Daily Bread: Safety
BY SAM ROSENBERG Special Columnist
The concept of safety seems to be on the minds of many Americans (and arguably the world) lately. What exactly does it mean to be safe in 2013?
Conversations that involve the word "safety" usually revolve more around somewhat of an antonym of the word - in the form of fear. School shootings, online predators, drug and gang violence, financial insecurity, health issues, sexual harassment and workplace conditions have muddied the waters of what the perception of safety really means. Because we look at what it means to be safe using so many different lenses and with countless sets of eyes, we should remember we will have conflicting ideas and opinions, which may be based on our personal values and fears.
A New York Times article on the subject of airline safety reported that airplane deaths are at an all-time low.
"This week, the United States has set a record of the most consecutive flights without a fatality. In the last five years, the death risk for passengers in the United States has been one in 45 million flights, according to Arnold Barnett, a professor of statistics at M.I.T. In other words, flying has become so reliable that a traveler could fly every day for an average of 123,000 years before being in a fatal crash, he said." (http://www.nytimes.com/2013/02/12/business/2012-was-the-safest-year-for-airlines-globally-since-1945.html?pagewanted=all&_r=0)
Interestingly enough, after learning about this new record, I found myself thinking that I would still feel more at ease driving in a car than taking a flight. Even though I know, statistically, driving has been proven much more of a risk than air travel, I still feel nervous every time I fly on a plane. It all comes down to how we feel, and feelings vary from person to person; and not all are always rational.
To look at this issue under another scope, one can also refer to the current debate on gun control laws at the state and national level. Many Americans strongly support our right to own, carry and use firearms, and they have been fighting tooth and nail to keep this right unblemished. Those who hold an opposing viewpoint on gun control argue that guns cause violence and death, and they are all together unsafe for the average American to keep in their home. They focus many of their current arguments on the possession of automatic and semiautomatic weapons.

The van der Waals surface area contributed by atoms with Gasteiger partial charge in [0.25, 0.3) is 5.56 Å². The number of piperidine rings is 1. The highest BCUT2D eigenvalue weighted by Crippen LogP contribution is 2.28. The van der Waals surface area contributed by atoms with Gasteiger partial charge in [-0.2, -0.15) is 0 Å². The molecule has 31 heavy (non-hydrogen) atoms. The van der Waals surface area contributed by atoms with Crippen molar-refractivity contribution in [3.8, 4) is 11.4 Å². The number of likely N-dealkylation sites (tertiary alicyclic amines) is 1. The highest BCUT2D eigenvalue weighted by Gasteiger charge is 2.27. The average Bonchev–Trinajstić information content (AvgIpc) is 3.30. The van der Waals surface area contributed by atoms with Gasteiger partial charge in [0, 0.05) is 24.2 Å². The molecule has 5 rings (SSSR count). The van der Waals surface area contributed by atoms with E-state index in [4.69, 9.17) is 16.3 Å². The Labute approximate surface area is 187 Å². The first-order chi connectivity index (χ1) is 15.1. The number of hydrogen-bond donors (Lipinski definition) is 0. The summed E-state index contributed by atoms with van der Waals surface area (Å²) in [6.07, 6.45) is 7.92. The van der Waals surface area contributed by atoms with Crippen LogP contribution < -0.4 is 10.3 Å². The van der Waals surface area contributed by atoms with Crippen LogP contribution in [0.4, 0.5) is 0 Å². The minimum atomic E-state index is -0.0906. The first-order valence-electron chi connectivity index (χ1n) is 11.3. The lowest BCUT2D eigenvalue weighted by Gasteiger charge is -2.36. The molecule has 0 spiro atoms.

At times, I feel that both sides are arguing for the same thing: safety. The center of the gun control argument is deeper than whether or not an American should have the right to bear arms. It poses the question of what exactly it means to be safe in our homes, jobs, streets and country. Many feel we need guns to protect ourselves and to keep our families safe. People who believe that guns cause violence feel that, if we work to get rid of guns, we will ultimately be safer. The question comes down to what makes each of us feel a sense of personal security.
When deliberating something that is as multi-faceted as the notion of safety, no viewpoint seems innately correct. Each of us has been conditioned with different fears and ideas of what we need to feel secure. My personal challenge is to constantly and consciously understand the reasons I make certain choices. We should remember that, many times, two sides of an issue such as gun control actually have the same underlying fear: the lack of safety for our country, our friends, our families and ourselves.
Daily Bread is a column that blends current events with social and political commentary. Sam Rosenberg has a master's degree in education and a bachelor's degree in English. He currently works as a middle school language arts teacher and adjunct professor at a local four-year university.